By Michael S. Mecikalski
Remembering what was discussed in article #10, we continue in our study of Eph. 1:10, “In the dispensation of the fullness of times,” as to when this dispensation occurs or occurred.
After the 1,000 years of the millennial kingdom are fulfilled, Satan is let loose out of prison for a little season to lead astray the nations once more, to make war with God and His saints (Rev. 20:3-9; interesting!). The Devil himself (Satan), the third member of the satanic trinity, is cast into the lake of fire, and along with the beast and the false prophet, are tormented day and night, (important to note that day and night still exist at this time), to the “agesof the ages” (Rev. 20:10). How long are these ages? They can refer to a short or long period of time; I do know that it does not mean eternal. The great white throne judgment takes place and those not found in the book of life are cast into the lake of fire, along with death and the grave. This is the second death. (Rev. 20:11-15).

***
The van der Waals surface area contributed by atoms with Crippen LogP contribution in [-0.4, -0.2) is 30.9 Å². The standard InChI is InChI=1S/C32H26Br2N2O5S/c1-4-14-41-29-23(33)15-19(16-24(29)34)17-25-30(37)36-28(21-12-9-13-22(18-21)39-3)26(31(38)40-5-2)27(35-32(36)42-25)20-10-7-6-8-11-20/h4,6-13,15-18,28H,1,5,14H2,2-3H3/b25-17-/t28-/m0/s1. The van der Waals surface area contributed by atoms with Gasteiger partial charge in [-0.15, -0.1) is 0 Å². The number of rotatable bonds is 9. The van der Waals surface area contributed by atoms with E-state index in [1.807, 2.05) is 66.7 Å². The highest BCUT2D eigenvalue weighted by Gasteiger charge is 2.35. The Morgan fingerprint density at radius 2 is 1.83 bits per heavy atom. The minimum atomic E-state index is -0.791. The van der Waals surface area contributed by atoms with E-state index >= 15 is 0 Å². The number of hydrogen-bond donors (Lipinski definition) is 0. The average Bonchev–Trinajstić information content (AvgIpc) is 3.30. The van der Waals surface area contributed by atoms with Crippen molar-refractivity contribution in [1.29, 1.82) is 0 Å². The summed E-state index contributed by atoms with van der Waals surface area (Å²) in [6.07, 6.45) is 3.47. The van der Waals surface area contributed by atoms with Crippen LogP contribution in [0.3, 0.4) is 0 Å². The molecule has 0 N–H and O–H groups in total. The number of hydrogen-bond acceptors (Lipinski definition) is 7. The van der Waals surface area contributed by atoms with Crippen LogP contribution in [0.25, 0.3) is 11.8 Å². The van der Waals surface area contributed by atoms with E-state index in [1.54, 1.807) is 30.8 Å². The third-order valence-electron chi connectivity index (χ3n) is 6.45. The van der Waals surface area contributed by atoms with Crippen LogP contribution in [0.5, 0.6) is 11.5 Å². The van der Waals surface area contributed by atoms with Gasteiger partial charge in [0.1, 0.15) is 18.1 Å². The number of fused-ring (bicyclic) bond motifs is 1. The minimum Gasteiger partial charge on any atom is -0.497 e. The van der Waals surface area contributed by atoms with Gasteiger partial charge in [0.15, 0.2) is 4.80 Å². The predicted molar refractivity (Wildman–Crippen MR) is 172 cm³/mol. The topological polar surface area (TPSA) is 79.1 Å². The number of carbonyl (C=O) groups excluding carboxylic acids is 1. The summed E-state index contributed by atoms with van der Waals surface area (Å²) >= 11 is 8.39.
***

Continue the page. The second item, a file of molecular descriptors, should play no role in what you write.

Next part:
It is very interesting to note that a new heaven (Gr. ouranon) and a new earth are stated by the Holy Spirit through the Apostle John to be “created”, “for thefirst heaven and the first earth were passed away; and there was no more sea” (Rev. 21:1). Does this mean the entire universe will be different or just the earth and its’ atmosphere? Does this mean there will be no more reason for water (H2O) to exist anymore? The Greek word for heaven used here is “ouranon”. In every Greek Interlinear books that I own, including the Septuagint (LXX = Greek translation of Hebrew Old Testament), this word can and does refer to the earth and its atmosphere, but it also does refer to all the “expanse” between the earth and the dwelling place of God Himself. For example: in Gen. 1:1, was “Inthe beginning God created the heaven and the earth;” again “ouranon” is translated heaven here. When God created “heaven” in Gen. 1:1, was this speaking only of the earth and its atmosphere? For example: read II Peter 3:1-13; this portion of Scripture should really get our brain cells clicking; in every instance of the word heaven or heavens used here, it is the Greek word “ouranio” or “ouranous,” (the plural forms of “ouranos”). For my last example: look at Matt. 3:1-17 and John 9:31-51; in John 6, every time the word heaven is used it is the translation of the Greek word “ouranos”. As stated in Article #1, the subject of “Inheaven far above all heavens”, is as far reaching in depth and revealed truth as any contained in all of Scripture since it involves a serious understanding of the Father’s complete redemptive plan.